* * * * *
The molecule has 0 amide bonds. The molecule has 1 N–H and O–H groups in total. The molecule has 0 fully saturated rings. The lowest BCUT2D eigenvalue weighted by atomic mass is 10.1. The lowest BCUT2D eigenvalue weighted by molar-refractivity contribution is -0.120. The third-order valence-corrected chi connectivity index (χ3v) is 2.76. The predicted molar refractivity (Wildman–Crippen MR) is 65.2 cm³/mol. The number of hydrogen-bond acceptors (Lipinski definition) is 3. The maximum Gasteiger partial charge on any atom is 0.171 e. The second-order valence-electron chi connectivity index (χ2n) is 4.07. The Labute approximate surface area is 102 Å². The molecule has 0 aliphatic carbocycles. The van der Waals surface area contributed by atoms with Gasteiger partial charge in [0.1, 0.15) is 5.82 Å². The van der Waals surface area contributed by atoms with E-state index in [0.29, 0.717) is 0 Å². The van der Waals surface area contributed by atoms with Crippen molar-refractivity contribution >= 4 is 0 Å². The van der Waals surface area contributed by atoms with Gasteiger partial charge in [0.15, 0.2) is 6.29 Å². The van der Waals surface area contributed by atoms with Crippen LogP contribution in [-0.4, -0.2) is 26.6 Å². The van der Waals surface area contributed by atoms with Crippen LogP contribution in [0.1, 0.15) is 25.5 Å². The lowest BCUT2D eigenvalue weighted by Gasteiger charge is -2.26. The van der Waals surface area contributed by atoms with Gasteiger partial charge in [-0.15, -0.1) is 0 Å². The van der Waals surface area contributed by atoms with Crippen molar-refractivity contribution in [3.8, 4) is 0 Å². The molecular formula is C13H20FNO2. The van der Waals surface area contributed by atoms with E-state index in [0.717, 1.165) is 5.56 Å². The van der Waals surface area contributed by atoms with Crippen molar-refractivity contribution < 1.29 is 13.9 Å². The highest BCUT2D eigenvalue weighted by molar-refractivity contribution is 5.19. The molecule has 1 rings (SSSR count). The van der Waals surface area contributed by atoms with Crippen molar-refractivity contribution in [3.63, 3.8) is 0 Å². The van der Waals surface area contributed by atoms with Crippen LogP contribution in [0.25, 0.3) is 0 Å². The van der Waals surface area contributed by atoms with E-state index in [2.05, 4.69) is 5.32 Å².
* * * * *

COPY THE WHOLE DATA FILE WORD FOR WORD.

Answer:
The molecule has 0 amide bonds. The molecule has 1 N–H and O–H groups in total. The molecule has 0 fully saturated rings. The lowest BCUT2D eigenvalue weighted by atomic mass is 10.1. The lowest BCUT2D eigenvalue weighted by molar-refractivity contribution is -0.120. The third-order valence-corrected chi connectivity index (χ3v) is 2.76. The predicted molar refractivity (Wildman–Crippen MR) is 65.2 cm³/mol. The number of hydrogen-bond acceptors (Lipinski definition) is 3. The maximum Gasteiger partial charge on any atom is 0.171 e. The second-order valence-electron chi connectivity index (χ2n) is 4.07. The Labute approximate surface area is 102 Å². The molecule has 0 aliphatic carbocycles. The van der Waals surface area contributed by atoms with Gasteiger partial charge in [0.1, 0.15) is 5.82 Å². The van der Waals surface area contributed by atoms with E-state index in [0.29, 0.717) is 0 Å². The van der Waals surface area contributed by atoms with Crippen molar-refractivity contribution >= 4 is 0 Å². The van der Waals surface area contributed by atoms with Gasteiger partial charge in [0.15, 0.2) is 6.29 Å². The van der Waals surface area contributed by atoms with Crippen LogP contribution in [-0.4, -0.2) is 26.6 Å². The van der Waals surface area contributed by atoms with Crippen LogP contribution in [0.1, 0.15) is 25.5 Å². The lowest BCUT2D eigenvalue weighted by Gasteiger charge is -2.26. The van der Waals surface area contributed by atoms with Gasteiger partial charge in [-0.15, -0.1) is 0 Å². The van der Waals surface area contributed by atoms with Crippen molar-refractivity contribution in [3.8, 4) is 0 Å². The molecular formula is C13H20FNO2. The van der Waals surface area contributed by atoms with E-state index in [0.717, 1.165) is 5.56 Å². The van der Waals surface area contributed by atoms with Crippen molar-refractivity contribution < 1.29 is 13.9 Å². The highest BCUT2D eigenvalue weighted by molar-refractivity contribution is 5.19. The molecule has 1 rings (SSSR count). The van der Waals surface area contributed by atoms with Crippen molar-refractivity contribution in [3.63, 3.8) is 0 Å². The van der Waals surface area contributed by atoms with Crippen LogP contribution in [0.25, 0.3) is 0 Å². The van der Waals surface area contributed by atoms with E-state index in [2.05, 4.69) is 5.32 Å².